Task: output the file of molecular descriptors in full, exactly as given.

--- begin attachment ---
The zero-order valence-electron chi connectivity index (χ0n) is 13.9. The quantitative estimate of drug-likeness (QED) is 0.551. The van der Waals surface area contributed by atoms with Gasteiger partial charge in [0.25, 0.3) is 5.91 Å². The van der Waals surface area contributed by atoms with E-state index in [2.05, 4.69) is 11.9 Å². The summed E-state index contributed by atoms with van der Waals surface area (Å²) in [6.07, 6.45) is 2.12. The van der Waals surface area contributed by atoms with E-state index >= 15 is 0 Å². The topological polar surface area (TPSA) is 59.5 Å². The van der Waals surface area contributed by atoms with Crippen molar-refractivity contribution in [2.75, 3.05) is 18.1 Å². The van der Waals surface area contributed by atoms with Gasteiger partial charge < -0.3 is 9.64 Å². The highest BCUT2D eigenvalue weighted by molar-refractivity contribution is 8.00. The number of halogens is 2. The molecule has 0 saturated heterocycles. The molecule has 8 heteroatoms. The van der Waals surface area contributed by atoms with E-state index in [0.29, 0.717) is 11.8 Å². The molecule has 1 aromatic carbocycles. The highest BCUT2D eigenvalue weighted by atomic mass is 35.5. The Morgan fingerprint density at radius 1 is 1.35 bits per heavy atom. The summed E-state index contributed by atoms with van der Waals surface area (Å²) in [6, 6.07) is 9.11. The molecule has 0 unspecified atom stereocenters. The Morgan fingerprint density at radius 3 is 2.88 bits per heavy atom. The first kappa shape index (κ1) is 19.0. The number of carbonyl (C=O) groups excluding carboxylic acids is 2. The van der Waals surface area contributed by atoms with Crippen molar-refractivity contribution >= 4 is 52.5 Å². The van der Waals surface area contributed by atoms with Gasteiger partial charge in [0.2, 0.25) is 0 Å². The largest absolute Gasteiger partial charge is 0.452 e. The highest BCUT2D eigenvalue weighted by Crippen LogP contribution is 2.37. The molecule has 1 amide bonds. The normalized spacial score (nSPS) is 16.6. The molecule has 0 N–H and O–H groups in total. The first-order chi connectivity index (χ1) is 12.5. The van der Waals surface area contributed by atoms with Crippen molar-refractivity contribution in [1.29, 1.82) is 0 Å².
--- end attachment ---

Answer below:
The zero-order valence-electron chi connectivity index (χ0n) is 13.9. The quantitative estimate of drug-likeness (QED) is 0.551. The van der Waals surface area contributed by atoms with Gasteiger partial charge in [0.25, 0.3) is 5.91 Å². The van der Waals surface area contributed by atoms with E-state index in [2.05, 4.69) is 11.9 Å². The summed E-state index contributed by atoms with van der Waals surface area (Å²) in [6.07, 6.45) is 2.12. The van der Waals surface area contributed by atoms with E-state index >= 15 is 0 Å². The topological polar surface area (TPSA) is 59.5 Å². The van der Waals surface area contributed by atoms with Crippen molar-refractivity contribution in [2.75, 3.05) is 18.1 Å². The van der Waals surface area contributed by atoms with Gasteiger partial charge < -0.3 is 9.64 Å². The highest BCUT2D eigenvalue weighted by molar-refractivity contribution is 8.00. The number of halogens is 2. The molecule has 0 saturated heterocycles. The molecule has 8 heteroatoms. The van der Waals surface area contributed by atoms with E-state index in [0.29, 0.717) is 11.8 Å². The molecule has 1 aromatic carbocycles. The highest BCUT2D eigenvalue weighted by atomic mass is 35.5. The Morgan fingerprint density at radius 1 is 1.35 bits per heavy atom. The summed E-state index contributed by atoms with van der Waals surface area (Å²) in [6, 6.07) is 9.11. The molecule has 0 unspecified atom stereocenters. The Morgan fingerprint density at radius 3 is 2.88 bits per heavy atom. The first kappa shape index (κ1) is 19.0. The number of carbonyl (C=O) groups excluding carboxylic acids is 2. The van der Waals surface area contributed by atoms with Crippen molar-refractivity contribution >= 4 is 52.5 Å². The van der Waals surface area contributed by atoms with Gasteiger partial charge in [0.2, 0.25) is 0 Å². The largest absolute Gasteiger partial charge is 0.452 e. The highest BCUT2D eigenvalue weighted by Crippen LogP contribution is 2.37. The molecule has 1 amide bonds. The normalized spacial score (nSPS) is 16.6. The molecule has 0 N–H and O–H groups in total. The first-order chi connectivity index (χ1) is 12.5. The van der Waals surface area contributed by atoms with Crippen molar-refractivity contribution in [1.29, 1.82) is 0 Å².